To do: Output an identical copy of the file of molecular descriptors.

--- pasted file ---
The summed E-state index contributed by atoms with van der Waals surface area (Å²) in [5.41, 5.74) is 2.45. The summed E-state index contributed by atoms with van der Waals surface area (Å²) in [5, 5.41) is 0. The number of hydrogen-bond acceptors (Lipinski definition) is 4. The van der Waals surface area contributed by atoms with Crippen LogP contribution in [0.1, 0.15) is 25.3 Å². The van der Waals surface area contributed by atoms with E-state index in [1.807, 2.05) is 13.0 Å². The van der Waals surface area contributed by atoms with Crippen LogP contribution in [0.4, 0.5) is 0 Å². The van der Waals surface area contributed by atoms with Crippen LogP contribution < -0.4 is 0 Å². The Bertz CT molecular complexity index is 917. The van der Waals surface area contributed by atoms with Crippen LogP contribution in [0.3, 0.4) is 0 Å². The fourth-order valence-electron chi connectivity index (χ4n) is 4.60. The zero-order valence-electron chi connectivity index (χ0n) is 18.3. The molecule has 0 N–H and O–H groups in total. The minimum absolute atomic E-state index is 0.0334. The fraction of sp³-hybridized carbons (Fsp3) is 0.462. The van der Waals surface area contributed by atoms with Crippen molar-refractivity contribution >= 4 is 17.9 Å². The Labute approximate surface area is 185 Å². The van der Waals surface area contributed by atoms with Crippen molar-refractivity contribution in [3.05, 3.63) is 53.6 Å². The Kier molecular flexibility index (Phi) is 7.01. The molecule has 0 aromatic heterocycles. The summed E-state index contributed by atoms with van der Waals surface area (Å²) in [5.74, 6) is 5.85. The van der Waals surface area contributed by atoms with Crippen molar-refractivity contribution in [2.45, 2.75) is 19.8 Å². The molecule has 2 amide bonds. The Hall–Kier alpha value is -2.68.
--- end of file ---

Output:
The summed E-state index contributed by atoms with van der Waals surface area (Å²) in [5.41, 5.74) is 2.45. The summed E-state index contributed by atoms with van der Waals surface area (Å²) in [5, 5.41) is 0. The number of hydrogen-bond acceptors (Lipinski definition) is 4. The van der Waals surface area contributed by atoms with Crippen LogP contribution in [0.1, 0.15) is 25.3 Å². The van der Waals surface area contributed by atoms with E-state index in [1.807, 2.05) is 13.0 Å². The van der Waals surface area contributed by atoms with Crippen LogP contribution in [0.4, 0.5) is 0 Å². The van der Waals surface area contributed by atoms with Crippen LogP contribution < -0.4 is 0 Å². The Bertz CT molecular complexity index is 917. The van der Waals surface area contributed by atoms with Crippen LogP contribution in [0.3, 0.4) is 0 Å². The fourth-order valence-electron chi connectivity index (χ4n) is 4.60. The zero-order valence-electron chi connectivity index (χ0n) is 18.3. The molecule has 0 N–H and O–H groups in total. The minimum absolute atomic E-state index is 0.0334. The fraction of sp³-hybridized carbons (Fsp3) is 0.462. The van der Waals surface area contributed by atoms with Crippen molar-refractivity contribution >= 4 is 17.9 Å². The Labute approximate surface area is 185 Å². The van der Waals surface area contributed by atoms with Crippen molar-refractivity contribution in [3.05, 3.63) is 53.6 Å². The Kier molecular flexibility index (Phi) is 7.01. The molecule has 0 aromatic heterocycles. The summed E-state index contributed by atoms with van der Waals surface area (Å²) in [5.74, 6) is 5.85. The van der Waals surface area contributed by atoms with Crippen molar-refractivity contribution in [2.45, 2.75) is 19.8 Å². The molecule has 2 amide bonds. The Hall–Kier alpha value is -2.68.